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#4 Brands are Doing Well by Doing Good

Brands also used their online ads to promote good causes in record numbers this year, with a third of 2014’s top 20 videos promoting social causes. From providing school meals for children alongside the World Food Programme (Activia & Shakira’s “La La La”) to raising awareness for countries in crisis (Save the Children’s “Most Shocking Second a Day”) through promoting safe driving practices (“Eyes on the Road” by Volkswagen), brands and charities used the emotional depth and global reach of social video to raise awareness for social campaigns integral to their brand values.

Whilst not providing an individual video in the top 20, the most talked-about social video campaign for social good this year was undoubtedly the Ice Bucket Challenge, which drenched millions with ice cold water across the globe to raise awareness for the neurodegenerative disease ALS. The campaign gave massive exposure to the disease and across the millions of video uploads from celebrities and members of the public alike, generated a billion views on YouTube and 10 billion views on Facebook. Most importantly, it has helped to raise more than $115 million in donations since July 29.

#5 “Trackvertising” is Off the Charts

Is that an ad or a music video? That question was asked a lot this year, thanks largely to the success of Activia’s successful World Cup collaboration with Colombian pop princess Shakira. The brand’s video “La La La” overtook Volkswagen’s “The Force” to become the most shared ad of all time, with 5.82 million shares and over a quarter of a billion views as of 18 November, 2014.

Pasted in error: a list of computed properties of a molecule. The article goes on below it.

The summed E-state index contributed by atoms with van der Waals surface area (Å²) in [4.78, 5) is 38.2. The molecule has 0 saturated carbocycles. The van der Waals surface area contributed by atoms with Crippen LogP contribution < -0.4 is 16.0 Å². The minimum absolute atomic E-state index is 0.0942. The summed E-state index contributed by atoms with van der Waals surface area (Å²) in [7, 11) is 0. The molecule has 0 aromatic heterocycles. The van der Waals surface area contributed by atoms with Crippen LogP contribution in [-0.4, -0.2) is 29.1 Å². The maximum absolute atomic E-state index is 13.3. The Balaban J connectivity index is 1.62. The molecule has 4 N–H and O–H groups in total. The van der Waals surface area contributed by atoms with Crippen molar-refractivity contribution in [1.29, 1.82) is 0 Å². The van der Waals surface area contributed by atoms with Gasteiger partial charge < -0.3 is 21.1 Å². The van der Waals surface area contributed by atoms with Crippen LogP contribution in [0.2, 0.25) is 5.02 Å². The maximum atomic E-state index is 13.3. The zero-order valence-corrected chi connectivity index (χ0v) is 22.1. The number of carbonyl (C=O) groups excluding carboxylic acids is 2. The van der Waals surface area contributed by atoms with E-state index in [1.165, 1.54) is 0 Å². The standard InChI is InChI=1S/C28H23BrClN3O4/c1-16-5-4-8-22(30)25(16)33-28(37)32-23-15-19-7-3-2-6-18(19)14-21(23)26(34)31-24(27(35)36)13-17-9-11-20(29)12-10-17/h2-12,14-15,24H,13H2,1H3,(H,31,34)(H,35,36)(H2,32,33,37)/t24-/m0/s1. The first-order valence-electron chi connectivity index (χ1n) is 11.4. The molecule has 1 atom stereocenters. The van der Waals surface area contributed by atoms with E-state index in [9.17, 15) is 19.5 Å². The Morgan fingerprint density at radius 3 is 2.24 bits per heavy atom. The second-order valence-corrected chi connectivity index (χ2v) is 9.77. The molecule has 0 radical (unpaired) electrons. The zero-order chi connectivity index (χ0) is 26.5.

This trend prompted Unruly to coin the term, “trackvertising.” A “trackvert” is a music video co-released by a brand and an artist, where the collaboration is clearly announced either in the video title, video description or within the video itself. Other examples from 2014 include:

  • Featuring the likes of Elton John, Pharrell Williams, Stevie Wonder and a slew of other musicians, BBC Music released “God Only Knows” (693,461 shares) to promote its music channel in October.
  • Released during this year’s World Cup, Beats by Dre released “The Game Before The Game” (444,384 shares) featuring athletes from around the globe showing how they use music to prep for a match.
  • Cornetto released a video of teenage romance this June with Turkish star Yalin in its “Aşk Diye” video (345,195 shares).

Music videos are the most shared type of video content on the social web, with an average share rate of 7.1% compared to brand videos at 2.1%, and music triggers deep-seated emotional responses, which are critical to brands as emotional intensity is the most significant variable in driving social activity. So, I expect more brands will collaborate with artists to create “trackverts” in 2015.

#6 “Fempowerment” is Taking Center Stage

Dove may have started the ball rolling back in 2006 with its “Real Beauty” campaign, but in 2014 there was a noticeable shift in the way brands market to women. The fact women control two-thirds of family purchasing decisions, according to Nielsen, undoubtedly helped to push this trend into the spotlight.

Leading the way in 2014 was Always’ “#LikeAGirl” ad, showing what young girls really think it means to act “like a girl”.

Another ad in 2014 that stole people’s hearts was Under Armour’s “I Will What I Want”, featuring American ballet dancer Misty Copeland with her triumphant underdog story. This traditionally tough brand elicited moments of inspiration and female strength that connected with anyone - male or female – who has tried to prove someone wrong.

So whether it was connecting with future mothers (“Dear Future Mom”), sassy little girls explaining equality (“Potty-Mouthed Princesses Drop F-Bombs for Feminism”), or breaking down gender stereotypes (#ShineStrong), femvertising was headline news in 2014. And I expect it will continue to be one of the trends that you can take to the bank in 2015.